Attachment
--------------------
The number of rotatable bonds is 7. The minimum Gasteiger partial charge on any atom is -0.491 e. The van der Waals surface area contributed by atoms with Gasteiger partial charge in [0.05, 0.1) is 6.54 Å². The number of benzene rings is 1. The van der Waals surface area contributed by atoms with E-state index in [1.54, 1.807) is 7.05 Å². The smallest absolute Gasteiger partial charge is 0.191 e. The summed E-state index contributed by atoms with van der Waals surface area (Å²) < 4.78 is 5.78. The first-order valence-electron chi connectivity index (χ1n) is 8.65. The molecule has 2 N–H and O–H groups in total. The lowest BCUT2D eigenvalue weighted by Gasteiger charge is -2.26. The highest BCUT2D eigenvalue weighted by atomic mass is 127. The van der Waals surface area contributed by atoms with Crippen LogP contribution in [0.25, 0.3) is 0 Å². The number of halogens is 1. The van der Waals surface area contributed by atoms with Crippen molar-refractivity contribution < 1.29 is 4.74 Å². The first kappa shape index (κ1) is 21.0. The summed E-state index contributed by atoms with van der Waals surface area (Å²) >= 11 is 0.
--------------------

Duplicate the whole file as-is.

The number of rotatable bonds is 7. The minimum Gasteiger partial charge on any atom is -0.491 e. The van der Waals surface area contributed by atoms with Gasteiger partial charge in [0.05, 0.1) is 6.54 Å². The number of benzene rings is 1. The van der Waals surface area contributed by atoms with E-state index in [1.54, 1.807) is 7.05 Å². The smallest absolute Gasteiger partial charge is 0.191 e. The summed E-state index contributed by atoms with van der Waals surface area (Å²) < 4.78 is 5.78. The first-order valence-electron chi connectivity index (χ1n) is 8.65. The molecule has 2 N–H and O–H groups in total. The lowest BCUT2D eigenvalue weighted by Gasteiger charge is -2.26. The highest BCUT2D eigenvalue weighted by atomic mass is 127. The van der Waals surface area contributed by atoms with Crippen LogP contribution in [0.25, 0.3) is 0 Å². The number of halogens is 1. The van der Waals surface area contributed by atoms with Crippen molar-refractivity contribution < 1.29 is 4.74 Å². The first kappa shape index (κ1) is 21.0. The summed E-state index contributed by atoms with van der Waals surface area (Å²) >= 11 is 0.